Gourmet Farmer (2010)
Main Menu Audio
Deleted Scenes-Lots of 'em
|Year Of Production||2010|
|RSDL / Flipper||
Dual Disc Set
|Cast & Crew|
|Region Coding||4||Directed By||
|Pan & Scan/Full Frame||None||English Dolby Digital 2.0 (224Kb/s)|
|Widescreen Aspect Ratio||1.78:1|
|Video Format||576i (PAL)|
|Original Aspect Ratio||1.78:1||Miscellaneous|
|Annoying Product Placement||No|
|Action In or After Credits||No|
In the early 2000s, Matthew Evans was a name well known amongst foodies as the restaurant critic for The Sydney Morning Herald. He famously said that most restaurants in Australia serve 'crap' food and was sued for defamation by a Sydney restaurant. In 2009 he decided to pack it in and move to a small farm in Tasmania to get up close and personal with where food comes from and the hard work that goes into it. His life, successes and failures included, are being chronicled in the television series which is the subject of this review, Gourmet Farmer. The show has now concluded its second season, this DVD set is of the first season and the second is also now available from Madman Entertainment.
The show is part travelogue, part cooking show, part investigation of organic and artisan food manufacturing, part real-life drama. We see Matthew as he learns the ways of the farm including fencing, tending animals, slaughtering, cooking his own produce and also preparing food for markets and retail. he also goes on trips around Tasmania including out to sea fishing, into the mountains to shoot deer and dig peat bogs etc. He is a generally genial host who obviously feels strongly about what he is doing and respects the artisan products of those who live around him.
This two disc set contains all 10 episodes of the first season, each of approximately 25 minutes.
This is an enjoyable series which was shown on SBS and would certainly appeal to foodies and those interested in artisan food making..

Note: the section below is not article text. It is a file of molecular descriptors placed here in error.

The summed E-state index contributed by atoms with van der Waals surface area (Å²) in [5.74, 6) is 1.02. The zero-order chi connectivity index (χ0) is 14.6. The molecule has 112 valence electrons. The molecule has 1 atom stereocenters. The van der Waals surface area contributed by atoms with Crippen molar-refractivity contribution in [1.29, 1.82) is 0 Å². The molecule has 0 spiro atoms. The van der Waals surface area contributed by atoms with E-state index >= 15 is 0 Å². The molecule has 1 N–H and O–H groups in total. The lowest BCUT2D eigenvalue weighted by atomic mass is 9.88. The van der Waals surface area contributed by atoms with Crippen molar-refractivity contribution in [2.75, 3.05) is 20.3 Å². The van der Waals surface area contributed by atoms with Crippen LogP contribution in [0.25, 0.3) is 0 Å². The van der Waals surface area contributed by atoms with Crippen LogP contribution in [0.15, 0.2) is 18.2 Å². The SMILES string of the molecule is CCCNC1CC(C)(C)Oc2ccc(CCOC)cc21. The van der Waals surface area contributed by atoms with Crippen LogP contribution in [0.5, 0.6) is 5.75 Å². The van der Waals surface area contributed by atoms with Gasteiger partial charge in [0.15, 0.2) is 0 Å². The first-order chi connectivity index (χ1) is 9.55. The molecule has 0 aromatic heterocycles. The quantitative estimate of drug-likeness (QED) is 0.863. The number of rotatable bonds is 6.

The video quality is very good for DVD. The feature is presented in a 1.78:1 aspect ratio which is the original aspect ratio. It is 16x9 enhanced.
The picture was quite clear and sharp throughout. Shadow detail was good. The colour is very good for DVD.
There were a few minor MPEG compression artefacts and some mild aliasing.
There are no subtitles.
There were no obvious layer changes.
The audio quality is good. This discs contain an English soundtrack in Dolby Digital 2.0 stereo.
Dialogue was easy to understand throughout.
The music sounds good and adds to the show.
The surround speakers and subwoofer were not used.
|Surround Channel Use|
Large selection of extra scenes.
The menus featured music and a nice chicken cursor motif.
The second disc contains over an hour of extra scenes which were obviously cut from the show. They are mostly cooking scenes with Evans cooking for the camera. They are well worth watching and there are some interesting recipes on show.
NOTE: To view non-R4 releases, your equipment needs to be multi-zone compatible and usually also NTSC compatible.
This set only seems to be available in Region 4 at the moment.
A quality television documentary series for foodies.
The video quality is very good. The audio quality is good.
Lot of extra scenes as extras.
|DVD||SONY BDP-S760 Blu-ray, using HDMI output|
|Display||Sharp LC52LE820X Quattron 52" Full HD LED-LCD TV . Calibrated with Ultimate DVD Platinum. This display device is 16x9 capable. This display device has a maximum native resolution of 1080p.|
|Audio Decoder||Built into BD player. Calibrated with Ultimate DVD Platinum.|
|Speakers||Monitor Audio Bronze 2 (Front), Bronze Centre & Bronze FX (Rears) + Sony SAW2500M Subwoofer|